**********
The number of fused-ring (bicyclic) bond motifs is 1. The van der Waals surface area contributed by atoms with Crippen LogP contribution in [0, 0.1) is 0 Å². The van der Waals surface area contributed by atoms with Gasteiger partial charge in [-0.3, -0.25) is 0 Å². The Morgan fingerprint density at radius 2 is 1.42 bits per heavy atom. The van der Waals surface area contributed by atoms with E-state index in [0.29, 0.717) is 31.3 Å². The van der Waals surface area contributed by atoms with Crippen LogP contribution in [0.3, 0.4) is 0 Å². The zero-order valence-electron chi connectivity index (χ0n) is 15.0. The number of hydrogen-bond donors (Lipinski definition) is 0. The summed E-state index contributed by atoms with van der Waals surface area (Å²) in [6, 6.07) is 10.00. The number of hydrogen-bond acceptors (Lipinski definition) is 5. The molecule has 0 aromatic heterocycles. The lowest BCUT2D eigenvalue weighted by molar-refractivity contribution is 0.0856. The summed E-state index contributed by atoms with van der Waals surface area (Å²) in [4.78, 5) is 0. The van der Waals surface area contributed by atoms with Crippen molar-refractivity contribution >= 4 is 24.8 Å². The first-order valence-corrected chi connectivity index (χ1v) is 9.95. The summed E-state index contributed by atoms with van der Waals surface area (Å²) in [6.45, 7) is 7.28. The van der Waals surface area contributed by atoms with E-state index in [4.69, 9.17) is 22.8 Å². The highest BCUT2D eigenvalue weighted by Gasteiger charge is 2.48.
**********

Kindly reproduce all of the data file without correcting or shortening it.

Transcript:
The number of fused-ring (bicyclic) bond motifs is 1. The van der Waals surface area contributed by atoms with Crippen LogP contribution in [0, 0.1) is 0 Å². The van der Waals surface area contributed by atoms with Gasteiger partial charge in [-0.3, -0.25) is 0 Å². The Morgan fingerprint density at radius 2 is 1.42 bits per heavy atom. The van der Waals surface area contributed by atoms with E-state index in [0.29, 0.717) is 31.3 Å². The van der Waals surface area contributed by atoms with Crippen LogP contribution in [0.3, 0.4) is 0 Å². The zero-order valence-electron chi connectivity index (χ0n) is 15.0. The number of hydrogen-bond donors (Lipinski definition) is 0. The summed E-state index contributed by atoms with van der Waals surface area (Å²) in [6, 6.07) is 10.00. The number of hydrogen-bond acceptors (Lipinski definition) is 5. The molecule has 0 aromatic heterocycles. The lowest BCUT2D eigenvalue weighted by molar-refractivity contribution is 0.0856. The summed E-state index contributed by atoms with van der Waals surface area (Å²) in [4.78, 5) is 0. The van der Waals surface area contributed by atoms with Crippen molar-refractivity contribution >= 4 is 24.8 Å². The first-order valence-corrected chi connectivity index (χ1v) is 9.95. The summed E-state index contributed by atoms with van der Waals surface area (Å²) in [6.45, 7) is 7.28. The van der Waals surface area contributed by atoms with E-state index in [4.69, 9.17) is 22.8 Å². The highest BCUT2D eigenvalue weighted by Gasteiger charge is 2.48.